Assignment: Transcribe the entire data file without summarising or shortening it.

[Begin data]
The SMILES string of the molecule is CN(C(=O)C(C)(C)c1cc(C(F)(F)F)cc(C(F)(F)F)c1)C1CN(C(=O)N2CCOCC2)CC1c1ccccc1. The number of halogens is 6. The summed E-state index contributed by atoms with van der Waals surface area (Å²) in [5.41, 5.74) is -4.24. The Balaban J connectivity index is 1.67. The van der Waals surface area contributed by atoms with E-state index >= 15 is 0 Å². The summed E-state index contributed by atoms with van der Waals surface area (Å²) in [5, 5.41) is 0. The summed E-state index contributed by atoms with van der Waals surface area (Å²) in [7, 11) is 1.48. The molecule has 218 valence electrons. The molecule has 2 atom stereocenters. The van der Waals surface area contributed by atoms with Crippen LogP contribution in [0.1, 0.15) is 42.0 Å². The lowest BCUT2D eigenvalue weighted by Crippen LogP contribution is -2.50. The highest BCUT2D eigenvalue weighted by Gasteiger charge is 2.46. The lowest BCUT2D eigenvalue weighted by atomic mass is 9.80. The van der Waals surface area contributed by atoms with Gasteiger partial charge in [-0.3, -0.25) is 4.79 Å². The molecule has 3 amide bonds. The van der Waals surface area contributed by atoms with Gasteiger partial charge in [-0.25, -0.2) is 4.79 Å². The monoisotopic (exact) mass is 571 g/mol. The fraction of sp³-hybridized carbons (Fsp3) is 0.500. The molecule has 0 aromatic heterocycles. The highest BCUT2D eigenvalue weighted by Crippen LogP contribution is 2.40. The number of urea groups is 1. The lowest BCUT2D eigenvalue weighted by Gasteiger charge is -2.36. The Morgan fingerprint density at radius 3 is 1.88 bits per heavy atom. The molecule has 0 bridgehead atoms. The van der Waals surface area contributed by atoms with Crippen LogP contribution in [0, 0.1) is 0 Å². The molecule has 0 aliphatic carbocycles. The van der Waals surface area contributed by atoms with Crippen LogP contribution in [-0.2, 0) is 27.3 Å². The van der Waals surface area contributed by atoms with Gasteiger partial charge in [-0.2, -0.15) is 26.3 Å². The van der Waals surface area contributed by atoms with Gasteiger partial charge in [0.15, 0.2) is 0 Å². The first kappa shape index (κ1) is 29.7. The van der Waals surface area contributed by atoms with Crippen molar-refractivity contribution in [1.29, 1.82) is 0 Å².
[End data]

The SMILES string of the molecule is CN(C(=O)C(C)(C)c1cc(C(F)(F)F)cc(C(F)(F)F)c1)C1CN(C(=O)N2CCOCC2)CC1c1ccccc1. The number of halogens is 6. The summed E-state index contributed by atoms with van der Waals surface area (Å²) in [5.41, 5.74) is -4.24. The Balaban J connectivity index is 1.67. The van der Waals surface area contributed by atoms with E-state index >= 15 is 0 Å². The summed E-state index contributed by atoms with van der Waals surface area (Å²) in [5, 5.41) is 0. The summed E-state index contributed by atoms with van der Waals surface area (Å²) in [7, 11) is 1.48. The molecule has 218 valence electrons. The molecule has 2 atom stereocenters. The van der Waals surface area contributed by atoms with Crippen LogP contribution in [0.1, 0.15) is 42.0 Å². The lowest BCUT2D eigenvalue weighted by Crippen LogP contribution is -2.50. The highest BCUT2D eigenvalue weighted by Gasteiger charge is 2.46. The lowest BCUT2D eigenvalue weighted by atomic mass is 9.80. The van der Waals surface area contributed by atoms with Gasteiger partial charge in [-0.3, -0.25) is 4.79 Å². The molecule has 3 amide bonds. The van der Waals surface area contributed by atoms with Gasteiger partial charge in [-0.25, -0.2) is 4.79 Å². The monoisotopic (exact) mass is 571 g/mol. The fraction of sp³-hybridized carbons (Fsp3) is 0.500. The molecule has 0 aromatic heterocycles. The highest BCUT2D eigenvalue weighted by Crippen LogP contribution is 2.40. The number of urea groups is 1. The lowest BCUT2D eigenvalue weighted by Gasteiger charge is -2.36. The Morgan fingerprint density at radius 3 is 1.88 bits per heavy atom. The molecule has 0 bridgehead atoms. The van der Waals surface area contributed by atoms with Crippen LogP contribution in [0, 0.1) is 0 Å². The molecule has 0 aliphatic carbocycles. The van der Waals surface area contributed by atoms with Crippen LogP contribution in [-0.2, 0) is 27.3 Å². The van der Waals surface area contributed by atoms with Gasteiger partial charge in [-0.2, -0.15) is 26.3 Å². The van der Waals surface area contributed by atoms with Gasteiger partial charge in [0.15, 0.2) is 0 Å². The first kappa shape index (κ1) is 29.7. The van der Waals surface area contributed by atoms with Crippen molar-refractivity contribution in [1.29, 1.82) is 0 Å².